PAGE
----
I was just doing some research in the archived posts and noticed that a problem that occurred when we switched servers hasn’t been found. All the old posts are there, but they often have the wrong “byline.” I.e., a post I wrote may have Eugene’s or Randy’s or Orin’s name on it. So I would suggest that if you are planning to cite one of our old posts somewhere, you check with the purported author to see if he actually wrote the post before attributing it to him. [...]
For a project I’m working on, I’m collecting examples of statements made by high-level Democratic officials (especially, but not exclusively, Barack Obama) before January 2009 that such and such is unconstitutional (e.g., using military force without congressional approval, use of executive signing statements) that those Democrats either flipped-flopped on publicly (in the case of the president, this could be by his actions rather than words) or have been silent on since 2009. Citations, please. You could list these in the comments or send examples to dbernste at gmu dot edu.
And note, I totally understand and accept that Republicans do the same thing when the White House flips their way. Feel free to note such examples in the comments, though they don’t happen to be useful to my project. [...]
Here’s yet another brief that the UCLA First Amendment Amicus Brief Clinic has filed in the last few weeks. This brief is in a Ninth Circuit university student dismissal case, and it’s filed on behalf of the Foundation for Individual Rights and the Student Press Law Center, in Oyama v. University Hawaii (the link is to the decision that is being appealed). My students Charlie Linehan, Jun Shimizu, and Michael Smith worked on the brief. I quote the brief below, for those who want to read it on the blog, though you can also find a PDF here. You can also read FIRE’s post and SPLC’s post on the case.
Please note that, in all Clinic cases, the students and I act as advocates for the clients. We are making the best arguments we can for the position we are taking; we are not necessarily endorsing it as the position that we think the law ought to take. (Sometimes you can tell from past posts of mine that I do personally agree with that position, but you should not draw such an inference simply from the filing of the brief.) I should also note that the amicus briefs are designed to be read alongside the parties’ briefs, so they naturally omit much of the factual and procedural background that the parties’ briefs make clear; my apologies if, as a result, some of the material is therefore opaque to other readers.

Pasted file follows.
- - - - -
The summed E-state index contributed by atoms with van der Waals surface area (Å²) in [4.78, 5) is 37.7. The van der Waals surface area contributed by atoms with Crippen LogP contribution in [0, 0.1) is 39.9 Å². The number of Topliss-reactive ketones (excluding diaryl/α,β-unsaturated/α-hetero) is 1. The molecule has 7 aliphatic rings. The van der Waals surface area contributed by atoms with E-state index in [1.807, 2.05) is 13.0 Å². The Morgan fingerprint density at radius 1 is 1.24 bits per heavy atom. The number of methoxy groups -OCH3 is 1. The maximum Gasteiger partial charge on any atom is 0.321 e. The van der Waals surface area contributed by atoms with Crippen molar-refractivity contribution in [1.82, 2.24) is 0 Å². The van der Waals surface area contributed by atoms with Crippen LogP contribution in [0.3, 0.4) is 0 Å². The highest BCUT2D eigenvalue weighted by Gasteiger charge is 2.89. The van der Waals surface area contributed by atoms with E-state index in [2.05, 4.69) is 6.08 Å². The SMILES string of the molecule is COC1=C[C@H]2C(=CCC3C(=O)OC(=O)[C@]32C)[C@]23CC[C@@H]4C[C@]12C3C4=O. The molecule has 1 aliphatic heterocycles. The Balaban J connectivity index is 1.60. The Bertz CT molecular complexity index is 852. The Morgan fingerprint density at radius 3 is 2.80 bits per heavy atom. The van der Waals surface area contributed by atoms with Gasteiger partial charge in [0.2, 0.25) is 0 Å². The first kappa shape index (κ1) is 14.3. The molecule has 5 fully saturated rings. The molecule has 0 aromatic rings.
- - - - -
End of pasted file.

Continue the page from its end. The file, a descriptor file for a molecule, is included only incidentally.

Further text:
SUMMARY OF ARGUMENT
The University of Hawaii dismissed Oyama from its teaching credential program, in part because “the views [he had] expressed regarding students with disabilities and the appropriateness of sexual relations with minors were deemed not in alignment with standards set by the Hawaii Department of Education” and other entities. Oyama v. Univ. of Hawaii [...]
My wife and I have been much enjoying this new TV show, which we’re watching on Amazon Instant Video. It’s in French, with English subtitles, but they haven’t interfered with our getting into the story. The premise is that dead people are coming back to life (as apparently ordinary people, not zombies) in a small French town; the tone is realistic, though with an unrealistic premise, rather than fantastic. In any case, I thought I’d pass along the recommendation.
Robert Barnes’ piece in the Washington Post today recounts a hypothetical from Justice Breyer at yesterday’s argument in Lozano v. Alvarez, involving the tolling of the statute of limitations under the 1980 Hague Convention on the Civil Aspects of International Child Abduction. Following up on Justice Sotomayor’s hypothetical about the effect of a parent taking a child and concealing them in Peoria, Illinois, Justice Breyer asked (see p.33) about a circumstance where a “mother kidnaps the child” and they “live in a grain elevator, a nicely refurbished grain elevator, in Peoria for a year.”
Because Peoria is my (much-loved) hometown, I happen to have a photo of “a nicely refurbished grain elevator” just outside Peoria. Peoria is more industrial than agricultural, so there’s many more refurbished warehouses than grain elevators; indeed, this is the only one I know of, which why it warranted a photo.
I hasten to add that the question is very much a hypothetical in the most relevant sense, in that there is no reason whatever to believe that anyone is living there in violation of a custody order.
I’m pleased to post nominations in the hotly contested first category of Dubious Achievements in Privacy Law. Take your time to make a choice. Voting will not open until all nominations have been published — likely December 15.
Corrections and suggestions for additional nominees may be sent to firstname.lastname@example.org. But for those who think a particular nomination is unfair, the best remedy is to vote for a nominee who deserves the award and encourage others to do the same.
The 2014 Privies –
“Privacy Hypocrite of the Year”
a. Viviane Reding, European Commissioner for Justice, Fundamental Rights, and Citizenship
Why Regulate Ourselves When We Can Regulate the United States?